My colleague Jenny Sussin interviewed me on a break during our work at a big tech conference this year. It’s offers yet one more peek into the history of Moose In My House.
This intentional dismantling of the old jazz standard, “Don’t Get Around Much Anymore,” was a lot of fun the handful of times we attempted it with the other-wise fusion jazz minded group headed by Austin, Texas guitarist Mitch Watkins. I found it actually took a lot of concentration to play this bad. But there’s something strangely pleasing to me about it. Maybe it’s was a natural venting of frustration from playing this song for real about 1000 times too many.
Monkey Motel has been the second most popular tune from the Laningham writing splurge of the late 1980s/early 1990s. A friend sent me this photo of Monkey coming up on her XM Satellite Radio receiver while on a drive somewhere. She said everyone in her car promptly broke into ho-oo-ho-oo-ha-aa-ha-aas as the song reached the chorus, resulting in a 14-car pileup where, fortunately, no one was injured.
I wrote the song in 1990 with a great deal of editing assistance from my wife, Elizabeth. I would bring draft after draft to her with an enthusiastic, “How about this?” She would listen with a straight face, unmoved by my latest, hurried effort, and point me back to the lyric writing desk. Introspective passages such as following would have never seen the light of day without Elizabeth’s uncompromising editorial stand.
I climbed up to 20, the room was pretty funny
there were monkey pictures on the wall.
Pile of hay for a bed, on the telephone it said
three bananas for a local call
Again, as with Moose in My House, the first idea that came to me was the little hook, who-a-ha-a-who-a-ha-a BUMP BUMP ERRRRRR — the who-a-ha-a being sung, the BUMPs coming from the bass drum and the ERRRRRR being a guitar power chord.
Man, this is getting too deep.
When I recorded it, I could tell it was still missing something in the vocal. My voice was not cartoonish enough. So I slowed the tape down (I was using analog tape them) to record my vocals and then sped the finished product back up to normal, full monkey speed. That gave it the edge I was looking for. It was also easier to say, When you’re dreamin’ and you’re drivin’ you should start realizin’ that you’ve driven just a little too far, at the slower speed. The fabulous Bud Guinn from Dallas, Texas provided the smokin’ guitar work on the final version.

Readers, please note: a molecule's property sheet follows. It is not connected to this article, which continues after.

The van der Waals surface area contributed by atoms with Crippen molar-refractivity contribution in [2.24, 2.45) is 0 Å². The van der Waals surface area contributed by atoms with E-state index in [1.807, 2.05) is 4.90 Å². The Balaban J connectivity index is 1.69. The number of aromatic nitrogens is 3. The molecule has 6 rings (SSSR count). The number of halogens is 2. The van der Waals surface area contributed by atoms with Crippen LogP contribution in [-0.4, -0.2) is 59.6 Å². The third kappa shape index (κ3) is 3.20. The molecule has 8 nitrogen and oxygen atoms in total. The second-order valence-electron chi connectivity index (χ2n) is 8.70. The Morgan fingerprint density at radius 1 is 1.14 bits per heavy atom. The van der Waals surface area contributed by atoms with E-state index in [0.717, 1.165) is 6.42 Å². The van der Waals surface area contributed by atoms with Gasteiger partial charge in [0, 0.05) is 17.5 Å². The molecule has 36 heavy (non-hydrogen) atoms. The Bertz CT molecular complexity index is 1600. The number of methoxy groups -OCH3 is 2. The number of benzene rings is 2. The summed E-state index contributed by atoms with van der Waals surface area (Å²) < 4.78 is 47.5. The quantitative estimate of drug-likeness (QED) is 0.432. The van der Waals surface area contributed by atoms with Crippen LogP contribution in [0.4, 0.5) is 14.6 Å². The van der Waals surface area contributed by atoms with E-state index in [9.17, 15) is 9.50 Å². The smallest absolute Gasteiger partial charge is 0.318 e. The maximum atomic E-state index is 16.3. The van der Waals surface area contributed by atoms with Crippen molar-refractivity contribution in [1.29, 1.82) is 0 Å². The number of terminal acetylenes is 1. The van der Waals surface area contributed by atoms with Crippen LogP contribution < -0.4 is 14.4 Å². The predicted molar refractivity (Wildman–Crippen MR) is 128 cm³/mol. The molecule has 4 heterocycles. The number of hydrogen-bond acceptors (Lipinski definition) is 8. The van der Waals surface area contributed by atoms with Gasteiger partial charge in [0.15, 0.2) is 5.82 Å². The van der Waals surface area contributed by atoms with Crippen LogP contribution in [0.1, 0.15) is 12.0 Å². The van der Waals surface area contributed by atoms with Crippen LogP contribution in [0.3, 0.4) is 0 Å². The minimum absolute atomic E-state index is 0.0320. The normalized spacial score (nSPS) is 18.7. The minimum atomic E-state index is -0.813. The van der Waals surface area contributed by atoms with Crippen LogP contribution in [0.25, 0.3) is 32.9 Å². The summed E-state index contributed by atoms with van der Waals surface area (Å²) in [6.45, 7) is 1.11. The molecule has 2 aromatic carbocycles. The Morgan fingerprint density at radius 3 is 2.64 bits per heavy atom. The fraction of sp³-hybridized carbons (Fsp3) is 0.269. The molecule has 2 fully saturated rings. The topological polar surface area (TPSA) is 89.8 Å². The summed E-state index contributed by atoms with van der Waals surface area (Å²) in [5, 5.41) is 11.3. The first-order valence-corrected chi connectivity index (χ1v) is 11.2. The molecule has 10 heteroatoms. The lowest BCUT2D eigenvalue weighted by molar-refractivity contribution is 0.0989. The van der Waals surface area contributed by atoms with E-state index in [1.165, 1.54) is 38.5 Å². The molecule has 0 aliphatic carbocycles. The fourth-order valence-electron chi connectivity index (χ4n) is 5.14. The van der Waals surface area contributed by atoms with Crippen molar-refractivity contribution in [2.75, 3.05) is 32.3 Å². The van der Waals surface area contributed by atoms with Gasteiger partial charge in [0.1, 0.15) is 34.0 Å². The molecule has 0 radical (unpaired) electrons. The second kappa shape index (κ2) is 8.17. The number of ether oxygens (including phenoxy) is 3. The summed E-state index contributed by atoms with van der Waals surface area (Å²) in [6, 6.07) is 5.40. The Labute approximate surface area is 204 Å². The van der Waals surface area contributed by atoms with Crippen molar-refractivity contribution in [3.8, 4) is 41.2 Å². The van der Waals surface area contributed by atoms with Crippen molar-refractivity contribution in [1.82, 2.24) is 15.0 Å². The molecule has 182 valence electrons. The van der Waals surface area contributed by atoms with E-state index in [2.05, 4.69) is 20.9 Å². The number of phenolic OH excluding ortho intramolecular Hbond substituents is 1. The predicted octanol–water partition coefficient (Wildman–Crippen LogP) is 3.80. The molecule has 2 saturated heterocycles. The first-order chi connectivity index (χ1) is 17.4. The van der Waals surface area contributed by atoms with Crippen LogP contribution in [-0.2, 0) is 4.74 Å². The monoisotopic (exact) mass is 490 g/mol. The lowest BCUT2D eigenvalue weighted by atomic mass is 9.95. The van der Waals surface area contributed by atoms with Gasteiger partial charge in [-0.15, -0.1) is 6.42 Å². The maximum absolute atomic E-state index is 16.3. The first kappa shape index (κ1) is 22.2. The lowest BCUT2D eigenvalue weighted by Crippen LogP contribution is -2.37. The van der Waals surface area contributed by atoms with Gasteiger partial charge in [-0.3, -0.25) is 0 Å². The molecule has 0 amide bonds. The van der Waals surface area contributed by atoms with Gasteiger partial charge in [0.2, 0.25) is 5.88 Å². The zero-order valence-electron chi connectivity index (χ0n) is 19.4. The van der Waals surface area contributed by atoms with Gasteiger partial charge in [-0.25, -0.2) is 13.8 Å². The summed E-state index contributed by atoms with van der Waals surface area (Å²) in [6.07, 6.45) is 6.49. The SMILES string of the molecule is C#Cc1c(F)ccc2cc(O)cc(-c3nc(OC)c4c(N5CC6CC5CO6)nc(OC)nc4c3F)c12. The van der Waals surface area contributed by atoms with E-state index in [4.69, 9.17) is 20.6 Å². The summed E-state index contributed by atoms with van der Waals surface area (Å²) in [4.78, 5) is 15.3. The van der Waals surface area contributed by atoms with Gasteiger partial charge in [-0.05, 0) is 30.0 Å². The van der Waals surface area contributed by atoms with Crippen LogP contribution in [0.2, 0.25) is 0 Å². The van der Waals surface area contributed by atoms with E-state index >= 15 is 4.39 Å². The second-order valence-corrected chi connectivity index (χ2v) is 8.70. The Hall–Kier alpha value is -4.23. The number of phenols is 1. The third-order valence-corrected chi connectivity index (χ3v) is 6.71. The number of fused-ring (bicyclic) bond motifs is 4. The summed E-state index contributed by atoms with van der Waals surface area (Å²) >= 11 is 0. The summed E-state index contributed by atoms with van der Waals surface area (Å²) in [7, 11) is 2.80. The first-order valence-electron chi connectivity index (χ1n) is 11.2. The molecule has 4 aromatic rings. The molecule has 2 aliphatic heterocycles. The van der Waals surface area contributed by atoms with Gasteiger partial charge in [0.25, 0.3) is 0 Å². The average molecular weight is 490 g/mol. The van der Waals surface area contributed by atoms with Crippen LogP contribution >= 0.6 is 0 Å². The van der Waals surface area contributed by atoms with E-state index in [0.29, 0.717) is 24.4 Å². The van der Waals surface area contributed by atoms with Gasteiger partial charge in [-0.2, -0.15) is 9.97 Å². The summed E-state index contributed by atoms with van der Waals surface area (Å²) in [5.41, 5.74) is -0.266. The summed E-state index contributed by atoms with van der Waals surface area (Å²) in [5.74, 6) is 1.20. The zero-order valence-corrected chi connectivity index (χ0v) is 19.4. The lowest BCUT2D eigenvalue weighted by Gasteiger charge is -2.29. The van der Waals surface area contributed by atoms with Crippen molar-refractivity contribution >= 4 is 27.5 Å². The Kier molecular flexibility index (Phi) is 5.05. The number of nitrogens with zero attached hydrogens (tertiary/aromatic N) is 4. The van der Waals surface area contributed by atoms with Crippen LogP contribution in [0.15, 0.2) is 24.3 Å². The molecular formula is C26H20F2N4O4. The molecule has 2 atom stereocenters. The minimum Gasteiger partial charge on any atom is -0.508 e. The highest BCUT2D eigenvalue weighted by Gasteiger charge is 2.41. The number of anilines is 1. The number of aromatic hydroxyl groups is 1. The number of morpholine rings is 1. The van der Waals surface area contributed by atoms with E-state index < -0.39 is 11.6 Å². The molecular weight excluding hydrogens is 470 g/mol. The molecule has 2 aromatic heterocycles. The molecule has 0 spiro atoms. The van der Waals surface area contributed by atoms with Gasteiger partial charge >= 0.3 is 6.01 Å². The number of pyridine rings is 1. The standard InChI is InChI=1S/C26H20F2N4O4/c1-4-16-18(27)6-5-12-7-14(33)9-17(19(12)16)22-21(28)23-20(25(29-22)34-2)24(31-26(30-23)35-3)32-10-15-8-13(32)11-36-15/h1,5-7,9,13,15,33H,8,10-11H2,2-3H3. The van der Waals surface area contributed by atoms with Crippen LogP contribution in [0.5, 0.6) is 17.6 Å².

Monkey Motel remains popular on satellite radio and I’ve heard it is often used as a first dance at weddings in Turkey, Texas. That may not be true, but I did hear it somewhere.
I was living in Manhattan in the Fall of 1984, playing drums, working a temp job, taking in the amazing sights and sounds, and being selective about the smells. Walking down Broadway near 79th street, the sound of Mitch Miller and the Gang’s male tenor chorus came rushing into my head as some old song blarred out of some speakers in front of a trinkets store. Then, as often happens to me, the sound morphed into a sample that my mind used to play the monotone chorus of “There’s a Moose in My House.” Where did that idea come from and why did it pop into my head? It had been hanging around for a while. But now I new I was on a mission. All I had to hear was that chorus and I was convinced there was a song to be written.
A few weeks later I sat down and the tune poured out in about two hours. Never had a song come to me that easily before or since. After it won the novelty song contest in Houston in 1989, it found its way to Dr Demento, Rick Dees, Scott Shannon on Pirate Radio, and plenty of other “morning zoos.”
I performed it live one time in Austin, Texas on Halloween in 1985. It was impromptu, unrehearsed, and quite lame. But the delirious Austin Sixth Street audience seemed to enjoy it just the same. I was wearing a very large tutu, so that may have had something to do with it.
I wrote it in 1985. This recording is the one that won a novelty song contest in 1989 on a Houston morning show by John Landers. Can’t remember the name of the station. I’m still trying to find a copy of the original recording I did in my studio apartment on a four-track cassette. It had a trombone solo by Chris Seiter, which was quite cool.
This version was recorded in 1987 with Jeff Kopang engineering.
I’ve posted more tunes here.